The J.B. Muecke (pronounced “Mickey”) Collection was loaned for archival last year to the Franklin County Historical Society, but many details about the images only recently have been uncovered. The photo collection, which included more than 6,000 negatives and 2,000 photos, is the most recent acquisition by the society, Deborah Barker, Franklin County Historical Society director, said.
“It’s professional photos from a man who was doing all kinds of different things, but just had interest in how everything worked,” Barker said, her face lighting up with excitement as she talked about the “unbelievable” collection that dates back to the 1940s through 1960s.
Former Ottawa resident E. Morgan Williams, who now lives in Washington, D.C., bought the entire collection, Barker said, afraid that Muecke’s work would vanish with the passage of time. Since the donation in February 2012, the historical society has cataloged about half of the large collection; a daunting feat for the small staff at the Franklin County Records and Research Center, 1140 W. Seventh St. Terrace, Ottawa.
The new photos increased the archives’ collection of photos by more than 50 percent. The Muecke collection is worth more than money, Barker said, because it is of great historical significance to the people of Franklin County.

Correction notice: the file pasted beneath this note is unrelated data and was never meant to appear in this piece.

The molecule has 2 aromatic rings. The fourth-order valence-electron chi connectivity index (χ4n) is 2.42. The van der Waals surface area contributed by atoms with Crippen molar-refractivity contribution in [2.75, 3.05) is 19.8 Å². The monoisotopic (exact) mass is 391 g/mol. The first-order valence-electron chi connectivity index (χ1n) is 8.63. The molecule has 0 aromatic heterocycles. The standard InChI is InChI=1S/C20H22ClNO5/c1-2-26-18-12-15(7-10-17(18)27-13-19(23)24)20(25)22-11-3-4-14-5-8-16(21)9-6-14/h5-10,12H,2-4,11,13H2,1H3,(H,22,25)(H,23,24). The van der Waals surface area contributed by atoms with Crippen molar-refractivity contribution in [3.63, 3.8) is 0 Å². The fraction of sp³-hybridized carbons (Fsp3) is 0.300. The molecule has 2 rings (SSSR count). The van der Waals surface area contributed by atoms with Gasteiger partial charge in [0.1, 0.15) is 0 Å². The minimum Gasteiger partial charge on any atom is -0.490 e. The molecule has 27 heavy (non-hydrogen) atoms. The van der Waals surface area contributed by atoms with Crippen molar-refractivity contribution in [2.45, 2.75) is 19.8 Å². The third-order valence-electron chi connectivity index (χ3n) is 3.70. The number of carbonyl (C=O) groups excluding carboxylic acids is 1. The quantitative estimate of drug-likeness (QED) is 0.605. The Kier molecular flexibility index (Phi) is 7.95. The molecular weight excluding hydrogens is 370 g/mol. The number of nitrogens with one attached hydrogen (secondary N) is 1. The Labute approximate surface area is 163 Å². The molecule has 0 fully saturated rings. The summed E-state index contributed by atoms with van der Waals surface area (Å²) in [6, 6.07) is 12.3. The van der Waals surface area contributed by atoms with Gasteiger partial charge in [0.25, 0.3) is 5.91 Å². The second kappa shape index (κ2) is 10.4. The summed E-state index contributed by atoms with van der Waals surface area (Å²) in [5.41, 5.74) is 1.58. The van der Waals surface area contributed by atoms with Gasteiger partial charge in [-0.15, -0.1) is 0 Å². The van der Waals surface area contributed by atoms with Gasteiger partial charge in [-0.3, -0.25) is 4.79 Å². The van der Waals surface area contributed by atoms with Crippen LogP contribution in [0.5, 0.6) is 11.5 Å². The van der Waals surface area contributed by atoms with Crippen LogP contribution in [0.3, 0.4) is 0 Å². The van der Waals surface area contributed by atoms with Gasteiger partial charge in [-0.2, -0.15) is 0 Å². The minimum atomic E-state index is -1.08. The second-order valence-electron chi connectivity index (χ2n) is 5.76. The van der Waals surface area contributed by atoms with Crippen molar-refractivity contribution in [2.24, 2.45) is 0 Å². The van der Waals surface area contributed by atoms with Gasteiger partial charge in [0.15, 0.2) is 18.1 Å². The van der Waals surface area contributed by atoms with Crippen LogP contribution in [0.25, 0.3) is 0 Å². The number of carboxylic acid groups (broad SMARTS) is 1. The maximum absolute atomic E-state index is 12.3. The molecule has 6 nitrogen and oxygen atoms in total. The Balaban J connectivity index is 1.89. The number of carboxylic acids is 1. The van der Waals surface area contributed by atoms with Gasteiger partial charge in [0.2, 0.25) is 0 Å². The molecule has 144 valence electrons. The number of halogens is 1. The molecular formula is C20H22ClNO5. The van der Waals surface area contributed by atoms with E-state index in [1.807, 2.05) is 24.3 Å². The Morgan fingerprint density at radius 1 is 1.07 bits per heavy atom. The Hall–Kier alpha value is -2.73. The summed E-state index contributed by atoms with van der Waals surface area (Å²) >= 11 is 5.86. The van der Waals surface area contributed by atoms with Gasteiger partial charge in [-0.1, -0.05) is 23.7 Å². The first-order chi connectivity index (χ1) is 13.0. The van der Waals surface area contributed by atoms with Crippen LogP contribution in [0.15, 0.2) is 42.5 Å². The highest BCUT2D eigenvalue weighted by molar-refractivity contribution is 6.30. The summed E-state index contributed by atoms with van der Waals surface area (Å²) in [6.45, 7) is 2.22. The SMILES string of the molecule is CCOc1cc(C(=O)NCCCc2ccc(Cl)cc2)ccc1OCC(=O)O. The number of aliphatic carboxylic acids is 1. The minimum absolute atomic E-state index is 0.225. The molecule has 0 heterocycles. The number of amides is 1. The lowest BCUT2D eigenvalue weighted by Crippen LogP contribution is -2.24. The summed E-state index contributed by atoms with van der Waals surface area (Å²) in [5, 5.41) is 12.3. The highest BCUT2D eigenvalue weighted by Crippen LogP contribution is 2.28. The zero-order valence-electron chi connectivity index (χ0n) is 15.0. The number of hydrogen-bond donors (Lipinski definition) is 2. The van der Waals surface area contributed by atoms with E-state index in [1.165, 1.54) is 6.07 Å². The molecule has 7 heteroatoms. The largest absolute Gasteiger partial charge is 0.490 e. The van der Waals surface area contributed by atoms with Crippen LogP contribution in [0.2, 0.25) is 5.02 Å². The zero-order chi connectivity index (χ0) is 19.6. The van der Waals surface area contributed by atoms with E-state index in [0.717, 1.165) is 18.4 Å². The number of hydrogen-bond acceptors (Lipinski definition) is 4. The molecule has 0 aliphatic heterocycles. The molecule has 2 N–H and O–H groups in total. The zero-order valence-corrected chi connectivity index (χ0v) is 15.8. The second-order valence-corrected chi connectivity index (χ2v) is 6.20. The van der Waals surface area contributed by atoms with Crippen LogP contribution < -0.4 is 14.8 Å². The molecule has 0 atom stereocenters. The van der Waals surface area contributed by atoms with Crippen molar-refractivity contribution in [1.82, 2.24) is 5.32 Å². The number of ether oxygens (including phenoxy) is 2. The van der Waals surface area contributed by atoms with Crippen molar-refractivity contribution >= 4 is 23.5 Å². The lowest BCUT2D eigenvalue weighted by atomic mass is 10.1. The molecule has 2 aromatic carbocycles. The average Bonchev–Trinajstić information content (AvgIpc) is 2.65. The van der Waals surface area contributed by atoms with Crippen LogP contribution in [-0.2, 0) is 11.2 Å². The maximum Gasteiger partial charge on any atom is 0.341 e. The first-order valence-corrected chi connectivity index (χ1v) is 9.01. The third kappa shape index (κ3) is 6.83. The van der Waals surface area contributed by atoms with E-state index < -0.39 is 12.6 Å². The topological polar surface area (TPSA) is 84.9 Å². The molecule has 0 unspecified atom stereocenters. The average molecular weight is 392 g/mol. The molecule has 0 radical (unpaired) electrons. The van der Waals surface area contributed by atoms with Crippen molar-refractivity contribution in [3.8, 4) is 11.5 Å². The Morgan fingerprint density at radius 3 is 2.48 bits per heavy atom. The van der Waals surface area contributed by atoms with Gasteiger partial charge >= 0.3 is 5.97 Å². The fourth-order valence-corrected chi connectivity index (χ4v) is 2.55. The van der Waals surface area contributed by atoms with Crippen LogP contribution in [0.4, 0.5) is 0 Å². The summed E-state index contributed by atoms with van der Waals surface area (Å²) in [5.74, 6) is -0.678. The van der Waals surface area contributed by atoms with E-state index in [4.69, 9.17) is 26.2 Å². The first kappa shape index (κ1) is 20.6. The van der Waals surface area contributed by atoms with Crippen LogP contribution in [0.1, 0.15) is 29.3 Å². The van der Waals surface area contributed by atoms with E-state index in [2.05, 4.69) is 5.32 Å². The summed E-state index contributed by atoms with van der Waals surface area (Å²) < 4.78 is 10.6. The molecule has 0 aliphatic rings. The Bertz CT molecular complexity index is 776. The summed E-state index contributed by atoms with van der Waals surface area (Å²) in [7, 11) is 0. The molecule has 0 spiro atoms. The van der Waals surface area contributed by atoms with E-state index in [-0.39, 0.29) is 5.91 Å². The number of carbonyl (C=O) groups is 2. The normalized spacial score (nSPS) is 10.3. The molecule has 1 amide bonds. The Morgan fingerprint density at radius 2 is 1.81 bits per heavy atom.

“These photos are stories,” she said. “This is one of the most significant collections we’ve ever been given.”
Some of the photos from the collection have been featured in The Herald in the past few months, since the historical society began releasing the images in August.
As a freelance photographer, Muecke (1902-1985) worked part time for The Herald, local insurance companies and private clients. Known for documenting the 1951 flood and a 1957 tornado that hit Franklin County, Muecke produced a public awareness booklet leading up to the implementation of the current flood prevention system.
Subjects in the negatives Williams donated have proven increasingly difficult to identify, Barker said. Community members have come in to help determine the identities of those featured, but with mixed results. The historical society continues to ask for help with the process.
Williams, who also is an authority on another famous Ottawa photographer, William H. “Dad” Martin, recently mailed another two large boxes of photographs and documents to the society. Included in the shipment were articles written by Muecke to accompany the photographs — supporting information that has proven very helpful, Barker said.
“These not only are actual 8-by-10 photos, but in many cases, he had a lively business of writing little feature articles to go with them and sending them out all over,” she said, adding that the shipment from Williams also included a draft of a history of Ottawa Muecke had been writing.
Each artifact is being scanned and cataloged for the archive. Barker said residents are welcome to make an appointment to come to the records center and look through the collection by calling (785) 242-1232.